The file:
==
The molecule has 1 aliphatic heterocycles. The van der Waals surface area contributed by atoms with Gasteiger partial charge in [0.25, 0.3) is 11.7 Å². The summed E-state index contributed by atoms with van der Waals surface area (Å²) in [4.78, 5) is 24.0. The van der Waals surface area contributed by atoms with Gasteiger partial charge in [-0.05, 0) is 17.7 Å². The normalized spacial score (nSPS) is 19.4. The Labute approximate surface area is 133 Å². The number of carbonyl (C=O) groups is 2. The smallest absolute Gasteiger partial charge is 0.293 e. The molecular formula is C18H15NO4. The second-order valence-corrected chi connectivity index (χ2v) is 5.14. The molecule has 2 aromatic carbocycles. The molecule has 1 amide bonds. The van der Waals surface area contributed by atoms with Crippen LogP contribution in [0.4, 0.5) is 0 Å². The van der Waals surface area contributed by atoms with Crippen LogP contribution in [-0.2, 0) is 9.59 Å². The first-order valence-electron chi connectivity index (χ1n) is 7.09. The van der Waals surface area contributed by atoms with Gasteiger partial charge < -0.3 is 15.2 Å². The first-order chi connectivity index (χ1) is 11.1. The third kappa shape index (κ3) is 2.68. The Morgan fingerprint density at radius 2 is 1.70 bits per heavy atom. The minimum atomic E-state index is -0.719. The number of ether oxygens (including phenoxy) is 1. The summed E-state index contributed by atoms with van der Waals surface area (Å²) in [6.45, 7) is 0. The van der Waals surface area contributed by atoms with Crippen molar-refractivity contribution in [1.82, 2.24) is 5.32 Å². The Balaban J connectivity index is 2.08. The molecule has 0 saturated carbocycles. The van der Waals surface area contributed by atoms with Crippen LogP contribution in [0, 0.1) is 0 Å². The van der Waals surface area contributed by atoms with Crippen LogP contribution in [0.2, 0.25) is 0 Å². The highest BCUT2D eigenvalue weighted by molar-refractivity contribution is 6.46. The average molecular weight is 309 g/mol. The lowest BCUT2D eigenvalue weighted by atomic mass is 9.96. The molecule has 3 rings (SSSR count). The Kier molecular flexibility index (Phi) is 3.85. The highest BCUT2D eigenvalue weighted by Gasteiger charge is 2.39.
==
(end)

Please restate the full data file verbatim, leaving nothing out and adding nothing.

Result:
The molecule has 1 aliphatic heterocycles. The van der Waals surface area contributed by atoms with Gasteiger partial charge in [0.25, 0.3) is 11.7 Å². The summed E-state index contributed by atoms with van der Waals surface area (Å²) in [4.78, 5) is 24.0. The van der Waals surface area contributed by atoms with Gasteiger partial charge in [-0.05, 0) is 17.7 Å². The normalized spacial score (nSPS) is 19.4. The Labute approximate surface area is 133 Å². The number of carbonyl (C=O) groups is 2. The smallest absolute Gasteiger partial charge is 0.293 e. The molecular formula is C18H15NO4. The second-order valence-corrected chi connectivity index (χ2v) is 5.14. The molecule has 2 aromatic carbocycles. The molecule has 1 amide bonds. The van der Waals surface area contributed by atoms with Crippen LogP contribution in [0.4, 0.5) is 0 Å². The van der Waals surface area contributed by atoms with Crippen LogP contribution in [-0.2, 0) is 9.59 Å². The first-order valence-electron chi connectivity index (χ1n) is 7.09. The van der Waals surface area contributed by atoms with Gasteiger partial charge < -0.3 is 15.2 Å². The first-order chi connectivity index (χ1) is 11.1. The third kappa shape index (κ3) is 2.68. The Morgan fingerprint density at radius 2 is 1.70 bits per heavy atom. The minimum atomic E-state index is -0.719. The number of ether oxygens (including phenoxy) is 1. The summed E-state index contributed by atoms with van der Waals surface area (Å²) in [6.45, 7) is 0. The van der Waals surface area contributed by atoms with Crippen molar-refractivity contribution in [1.82, 2.24) is 5.32 Å². The Balaban J connectivity index is 2.08. The molecule has 0 saturated carbocycles. The van der Waals surface area contributed by atoms with Crippen LogP contribution in [0, 0.1) is 0 Å². The van der Waals surface area contributed by atoms with Crippen LogP contribution in [0.2, 0.25) is 0 Å². The highest BCUT2D eigenvalue weighted by molar-refractivity contribution is 6.46. The average molecular weight is 309 g/mol. The lowest BCUT2D eigenvalue weighted by atomic mass is 9.96. The molecule has 3 rings (SSSR count). The Kier molecular flexibility index (Phi) is 3.85. The highest BCUT2D eigenvalue weighted by Gasteiger charge is 2.39.